Muscles in the Movies: Perfecting the Art of Illusion, by John D. Fair and David L. Chapman, University of Missouri Press, 2020, xvi + 426 pp., $65.00 (hardback), ISBN 978-082622-215-2
Muscles in the Movies represents the first, in-depth, historical study into the evolution of muscularity and film. The scale of this endeavour is the first thing that immediately impresses the reader. The next is the skill and nuance of the writers themselves. For those acquainted with the study of physical culture, this will come as no surprise. John Fair’s previous books on York Barbell and the Mr. America bodybuilding competition helped shed light on two of the most important institutions of twentieth-century American fitness. David Chapman is perhaps best known for producing the first scholarly biography on Eugen Sandow but his work on muscular strongwomen, vaudeville and film has been equally important. Working together, the two have created a highly-readable account that will undoubtedly become a reference work for years to come.
Surveying American and European film from its early iterations to the present day, the book’s overarching focus is the symbolism of the muscular body, male or female, on screen. Specifically, their ‘intent is to show that dazzling performances by perfectly proportioned muscular bodies on the screen better enabled audiences to realize the unreal’ (12). Accepting that the ‘cinema is the palace of make-believe’ (17), the book nevertheless stresses the interaction between societal interests in health and muscularity and their crossover to film. Throughout the rest of the book, readers are reminded that although hyper-real, muscular bodies often represented very pertinent hopes, desires and fears. What is made clear continuously throughout the book is that muscular bodies, however ephemeral they may be in reality, hold a unique distinction in visual mediums.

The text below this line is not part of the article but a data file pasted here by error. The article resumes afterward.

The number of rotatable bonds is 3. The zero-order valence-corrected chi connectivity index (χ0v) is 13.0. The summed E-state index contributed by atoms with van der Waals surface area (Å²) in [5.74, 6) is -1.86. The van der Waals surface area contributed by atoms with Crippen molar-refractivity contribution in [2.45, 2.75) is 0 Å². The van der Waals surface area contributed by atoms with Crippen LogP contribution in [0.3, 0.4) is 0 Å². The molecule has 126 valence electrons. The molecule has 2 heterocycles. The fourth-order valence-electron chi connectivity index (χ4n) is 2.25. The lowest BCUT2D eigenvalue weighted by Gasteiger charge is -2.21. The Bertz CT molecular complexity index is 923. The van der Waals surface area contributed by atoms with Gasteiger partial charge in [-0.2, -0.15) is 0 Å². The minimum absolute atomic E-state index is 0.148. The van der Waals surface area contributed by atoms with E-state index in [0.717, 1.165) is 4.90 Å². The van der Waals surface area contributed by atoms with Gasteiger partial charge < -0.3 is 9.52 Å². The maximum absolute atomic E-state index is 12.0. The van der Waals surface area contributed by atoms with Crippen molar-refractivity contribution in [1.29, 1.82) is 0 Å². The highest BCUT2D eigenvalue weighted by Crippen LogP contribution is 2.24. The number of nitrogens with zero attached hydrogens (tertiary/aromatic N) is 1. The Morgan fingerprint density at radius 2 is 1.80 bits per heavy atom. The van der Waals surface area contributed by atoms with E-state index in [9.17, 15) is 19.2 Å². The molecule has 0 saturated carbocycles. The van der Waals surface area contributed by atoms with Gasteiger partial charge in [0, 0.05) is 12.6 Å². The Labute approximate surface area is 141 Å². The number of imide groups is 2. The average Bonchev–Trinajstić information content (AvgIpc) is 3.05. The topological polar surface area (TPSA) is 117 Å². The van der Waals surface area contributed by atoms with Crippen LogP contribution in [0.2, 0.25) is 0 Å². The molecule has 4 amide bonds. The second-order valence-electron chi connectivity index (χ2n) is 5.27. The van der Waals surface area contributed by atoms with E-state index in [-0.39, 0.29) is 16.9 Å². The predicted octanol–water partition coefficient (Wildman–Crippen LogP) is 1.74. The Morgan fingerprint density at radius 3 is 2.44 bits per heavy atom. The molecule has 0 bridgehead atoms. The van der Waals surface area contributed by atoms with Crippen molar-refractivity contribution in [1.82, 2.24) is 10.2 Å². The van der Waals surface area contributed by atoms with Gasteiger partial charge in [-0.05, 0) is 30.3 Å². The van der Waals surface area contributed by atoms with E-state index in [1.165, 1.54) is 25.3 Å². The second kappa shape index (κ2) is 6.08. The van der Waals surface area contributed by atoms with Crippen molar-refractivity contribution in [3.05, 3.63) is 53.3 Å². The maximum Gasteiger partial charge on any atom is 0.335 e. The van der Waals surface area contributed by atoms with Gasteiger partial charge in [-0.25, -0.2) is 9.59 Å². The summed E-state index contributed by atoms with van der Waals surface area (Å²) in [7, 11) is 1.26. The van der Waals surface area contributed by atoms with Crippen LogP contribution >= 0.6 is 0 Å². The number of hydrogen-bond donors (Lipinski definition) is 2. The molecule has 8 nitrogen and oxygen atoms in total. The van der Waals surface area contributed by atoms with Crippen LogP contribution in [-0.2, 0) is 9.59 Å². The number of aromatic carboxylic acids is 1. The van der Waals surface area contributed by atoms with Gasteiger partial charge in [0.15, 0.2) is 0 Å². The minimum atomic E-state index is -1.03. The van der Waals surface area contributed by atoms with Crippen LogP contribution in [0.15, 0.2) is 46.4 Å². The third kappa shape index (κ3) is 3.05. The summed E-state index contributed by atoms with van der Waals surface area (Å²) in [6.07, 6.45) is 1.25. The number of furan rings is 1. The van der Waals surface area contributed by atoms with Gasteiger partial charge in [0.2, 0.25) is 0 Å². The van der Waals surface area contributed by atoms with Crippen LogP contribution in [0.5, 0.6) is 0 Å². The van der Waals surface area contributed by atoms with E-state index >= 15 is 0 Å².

In terms of content, the book is delineated between an in-depth treatment of older forms of film, including that found in European cinema, and an evaluation of numerous film types from the mid-twentieth-century. Early in the book, a framework of body types is identified which helps structure later discussions about the evolving nature of muscularity in film. The three ‘paradigms’ of muscularity are split between the ‘proletarian body’ whose strength is its principal value, the ‘athletic body’ found most commonly in sport and, finally, ‘the muscular body’ as forged in the gym.(29) Such bodies have remained remarkably constant throughout modern film and can be contrasted with women’s body types which the book demonstrates have tended to exist between the slim athletic body and the ‘freakish’ muscular one. While some may come to this work interested in the Herculean physiques of male actors, many of whom were bodybuilders, there is also much to be said about the athletic or muscular female star as well. This is especially the case in the late 1980s and early 1990s as female strength on screen grew.
It is fitting that the book begins with Eugen Sandow, the nineteenth-century strongman who holds the distinction of being one of the first subjects ever captured on a Thomas Edison film. From Sandow the book moves through the silent movie era wherein film stars tended to possess the ‘proletarian’ body more so than the lean and muscular frame boasted by Sandow. For those who have read Heather Addison’s previous work on physical culture in Hollywood, the present book provides an updated, and incredibly detailed, history. Film, as the book makes clear, was not immune to social concerns and the bodies recorded were often chosen in direct relation to wider developments or change.